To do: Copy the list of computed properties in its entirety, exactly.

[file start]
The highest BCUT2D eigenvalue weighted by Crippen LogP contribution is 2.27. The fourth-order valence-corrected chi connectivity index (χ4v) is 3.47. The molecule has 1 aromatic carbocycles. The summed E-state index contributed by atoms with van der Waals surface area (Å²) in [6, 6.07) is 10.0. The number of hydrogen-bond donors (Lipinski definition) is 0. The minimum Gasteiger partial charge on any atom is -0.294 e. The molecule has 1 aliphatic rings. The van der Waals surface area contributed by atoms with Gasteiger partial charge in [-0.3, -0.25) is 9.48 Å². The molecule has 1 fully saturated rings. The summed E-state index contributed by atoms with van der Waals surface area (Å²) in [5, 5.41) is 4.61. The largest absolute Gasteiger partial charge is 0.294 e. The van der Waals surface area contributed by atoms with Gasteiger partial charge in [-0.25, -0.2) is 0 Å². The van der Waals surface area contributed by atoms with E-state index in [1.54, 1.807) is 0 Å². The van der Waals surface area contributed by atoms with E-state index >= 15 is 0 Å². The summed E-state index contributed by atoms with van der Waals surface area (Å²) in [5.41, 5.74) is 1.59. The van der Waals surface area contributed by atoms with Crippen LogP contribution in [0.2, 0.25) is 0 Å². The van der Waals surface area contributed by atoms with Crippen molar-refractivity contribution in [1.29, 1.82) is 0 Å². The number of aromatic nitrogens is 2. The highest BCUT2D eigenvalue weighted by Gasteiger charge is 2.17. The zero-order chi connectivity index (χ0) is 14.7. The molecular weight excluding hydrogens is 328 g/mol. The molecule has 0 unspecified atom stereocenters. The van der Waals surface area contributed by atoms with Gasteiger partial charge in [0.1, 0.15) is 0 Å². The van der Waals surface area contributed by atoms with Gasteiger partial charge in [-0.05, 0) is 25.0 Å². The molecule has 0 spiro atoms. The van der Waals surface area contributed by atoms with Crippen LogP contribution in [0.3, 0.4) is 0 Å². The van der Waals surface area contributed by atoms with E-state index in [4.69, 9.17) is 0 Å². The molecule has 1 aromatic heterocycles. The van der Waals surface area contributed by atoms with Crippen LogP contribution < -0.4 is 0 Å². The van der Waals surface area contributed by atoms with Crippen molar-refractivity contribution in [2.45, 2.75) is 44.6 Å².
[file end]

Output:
The highest BCUT2D eigenvalue weighted by Crippen LogP contribution is 2.27. The fourth-order valence-corrected chi connectivity index (χ4v) is 3.47. The molecule has 1 aromatic carbocycles. The summed E-state index contributed by atoms with van der Waals surface area (Å²) in [6, 6.07) is 10.0. The number of hydrogen-bond donors (Lipinski definition) is 0. The minimum Gasteiger partial charge on any atom is -0.294 e. The molecule has 1 aliphatic rings. The van der Waals surface area contributed by atoms with Gasteiger partial charge in [-0.3, -0.25) is 9.48 Å². The molecule has 1 fully saturated rings. The summed E-state index contributed by atoms with van der Waals surface area (Å²) in [5, 5.41) is 4.61. The largest absolute Gasteiger partial charge is 0.294 e. The van der Waals surface area contributed by atoms with Gasteiger partial charge in [-0.25, -0.2) is 0 Å². The van der Waals surface area contributed by atoms with E-state index in [1.54, 1.807) is 0 Å². The van der Waals surface area contributed by atoms with E-state index >= 15 is 0 Å². The summed E-state index contributed by atoms with van der Waals surface area (Å²) in [5.41, 5.74) is 1.59. The van der Waals surface area contributed by atoms with Crippen LogP contribution in [0.2, 0.25) is 0 Å². The van der Waals surface area contributed by atoms with Crippen molar-refractivity contribution in [1.29, 1.82) is 0 Å². The number of aromatic nitrogens is 2. The highest BCUT2D eigenvalue weighted by Gasteiger charge is 2.17. The zero-order chi connectivity index (χ0) is 14.7. The molecular weight excluding hydrogens is 328 g/mol. The molecule has 0 unspecified atom stereocenters. The van der Waals surface area contributed by atoms with Gasteiger partial charge in [0.1, 0.15) is 0 Å². The van der Waals surface area contributed by atoms with Gasteiger partial charge in [-0.05, 0) is 25.0 Å². The molecule has 0 spiro atoms. The van der Waals surface area contributed by atoms with Crippen LogP contribution in [0.3, 0.4) is 0 Å². The van der Waals surface area contributed by atoms with E-state index in [4.69, 9.17) is 0 Å². The molecule has 1 aromatic heterocycles. The van der Waals surface area contributed by atoms with Crippen LogP contribution < -0.4 is 0 Å². The van der Waals surface area contributed by atoms with Crippen molar-refractivity contribution in [2.45, 2.75) is 44.6 Å².